Lumpectomy

Lumpectomy is a surgical procedure done to remove cancer cells and other affected tissues from the breast. Lumpectomy is also known as breast-conserving surgery, wide local excision or partial mastectomy. In this surgery, only a small portion of the affected breast is removed. Sometimes, doctors may advise lumpectomy as an excisional biopsy procedure. In this surgery, while the doctors remove the affected lump, they also take some part of the surrounding normal or healthy tissue just to ensure that all the affected cells are removed. Lumpectomy is a very useful and effective surgical procedure as it assists in detecting cancer cells at an early stage. It is usually the first choice of treatment in many breast cancer cases. If the cancer cells are further detected after lumpectomy, the procedure of lumpectomy is followed by radiation therapy, in order to prevent the recurrence of the cancer cells. The lumpectomy is usually performed on a solid mass of breast, to detect its malignancy.


Why it’s done? What are the risks? How to prepare for the procedure? Expected results from the procedure

The main aim of the lumpectomy procedure is to remove the cancer-causing cells and the abnormal tissues, and also to maintain the normal appearance of the breast. This procedure is very useful as it helps in eliminating the risk of getting the cancer cells back again. The doctor advises going for a lumpectomy if the biopsy report detects cancer growth in a small area of the breast and also at an early stage. Lumpectomy is also helpful in eliminating other tissue abnormalities in the breast which are precancerous or non-cancerous in nature. There are some cases where the doctor does not advise going for lumpectomy and these cases are as mentioned below.

  • Previous radiation therapy on the breast might cause certain risks on further exposure to the radiations for the breast.
  • History of SLE or systemic lupus erythematosus or any chronic inflammatory disease. If radiation therapy is given in such cases, the condition of the patient may become worse.
  • If a patient has a history of scleroderma, then performing the surgical procedure of lumpectomy may create problems for the patient. In scleroderma, the skin of the patient becomes very hard and thick and hence, healing is very difficult after the lumpectomy procedure.
  • If the cancer cells have spread in the entire breast including the overlying skin, it is difficult to remove all the infected cells with the lumpectomy procedure. Lumpectomy is only helpful in removing some portion of the affected breast.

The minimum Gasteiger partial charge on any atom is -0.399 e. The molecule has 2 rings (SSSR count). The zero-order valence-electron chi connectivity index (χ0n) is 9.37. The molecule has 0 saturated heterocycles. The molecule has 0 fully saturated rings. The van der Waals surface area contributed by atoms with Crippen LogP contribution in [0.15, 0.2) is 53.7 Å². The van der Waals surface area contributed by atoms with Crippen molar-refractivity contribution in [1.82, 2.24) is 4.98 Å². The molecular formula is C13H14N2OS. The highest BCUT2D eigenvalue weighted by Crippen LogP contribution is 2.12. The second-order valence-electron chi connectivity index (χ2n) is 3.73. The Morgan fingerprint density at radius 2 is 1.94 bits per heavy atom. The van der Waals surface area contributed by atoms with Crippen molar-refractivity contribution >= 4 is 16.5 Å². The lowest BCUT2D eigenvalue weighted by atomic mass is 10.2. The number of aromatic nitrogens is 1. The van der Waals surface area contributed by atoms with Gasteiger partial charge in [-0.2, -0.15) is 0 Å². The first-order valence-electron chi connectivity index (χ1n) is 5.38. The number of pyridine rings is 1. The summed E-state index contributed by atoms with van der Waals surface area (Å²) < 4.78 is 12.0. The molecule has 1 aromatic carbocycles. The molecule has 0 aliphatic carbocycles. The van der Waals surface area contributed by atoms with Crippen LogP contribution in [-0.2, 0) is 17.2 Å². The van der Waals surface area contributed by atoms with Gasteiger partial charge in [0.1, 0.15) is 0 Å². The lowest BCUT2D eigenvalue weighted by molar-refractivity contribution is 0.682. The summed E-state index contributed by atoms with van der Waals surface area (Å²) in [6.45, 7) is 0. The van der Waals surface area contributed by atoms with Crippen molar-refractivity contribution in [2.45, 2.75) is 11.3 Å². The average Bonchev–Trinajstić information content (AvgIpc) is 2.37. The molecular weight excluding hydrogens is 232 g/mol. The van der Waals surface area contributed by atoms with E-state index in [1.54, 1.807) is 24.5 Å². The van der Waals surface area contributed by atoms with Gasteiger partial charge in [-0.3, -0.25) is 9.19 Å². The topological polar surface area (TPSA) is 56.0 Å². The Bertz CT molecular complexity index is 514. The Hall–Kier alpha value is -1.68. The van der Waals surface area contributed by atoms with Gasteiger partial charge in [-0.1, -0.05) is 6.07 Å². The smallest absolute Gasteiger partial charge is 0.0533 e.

• If the cancer growth is in different positions in the breast, undergoing lumpectomy procedure in such cases may result in distortion in appearance of the breast.
  • If the size of cancer or tumor is large and breast size is small, it may give poor aesthetic results.
  • In the pregnancy state, lumpectomy is not advised.

The cases in which the doctor advises the lumpectomy procedure are as mentioned:

  • A small tumor present in a single breast i.e. less than 5 cm in diameter.
  • In case there is a large amount of tissue mass present, the removal of the affected part through Lumpectomy would not change the aesthetics of the breast.
  • The patients who are medically fit for a surgical procedure and can take up the radiation therapy. 

There are some risks and complications associated with lumpectomy procedure, which are as mentioned:

  • Severe pain
  • Bleeding
  • Tenderness
  • Infections
  • Changes in the appearance and shape of the breast after the lumpectomy procedure.
  • Swelling, temporarily.
  • Formation of a hard scar or tissue at the site of lumpectomy.
  • Numbness in the breast after the lumpectomy due to nerve damage.
  • Exposure to radiation therapy, if the cancer cells are detected which may cause skin changes e.g. burning sensation at the biopsy site or redness, or fatigue.

If the lumpectomy procedure is under general anesthesia, then some patients may have some of the following complications:

  • Nausea
  • Vomiting
  • Uneasiness
  • Dizziness
  • A temporary state of confusion
  • A feeling of cold or shivering

The doctor discusses the details of the lumpectomy procedure, including the risks and the benefits of the surgery, with the patient. Some of the points to be considered before the surgery are as mentioned:

  • The doctor takes a complete medical history and physical examination test before performing the surgical procedure. The patient may be asked about the age and weight of the patient, any past surgeries, allergies to any medicines, previous personal history and family history of heart attacks. In the physical examination, the doctor examines the patient very carefully for any other concerning signs and symptoms.
  • The doctor also advises some tests such as some blood investigations, before the surgery
  • If a patient is diabetic, the patient is advised to ask the doctor if he/she should continue taking insulin before the procedure or not. The patient is also asked to inform the doctor about any past allergies or surgeries, if any.
  • The patient is advised to quit smoking and avoid alcohol, avoid drinking or eating anything after midnight or one night before the surgery.
  • The patient is advised to inform the doctor if he/she is taking any blood thinning medications or any supplements. Accordingly, the doctor would decide if the medication is to be stopped or can be continued.
  • The patient is advised to empty the urinary bladder and bowel, before the test.
  • The patient has to remove or avoid any jewelry, eyeglasses, hairpins, electronic gadgets or any metal objects and is asked to change into a hospital gown, during the procedure.
  • This surgical procedure does not need hospitalization after the procedure.
  • The patient is advised to bring a companion along to take care of the patient after the surgery and drive back home safely.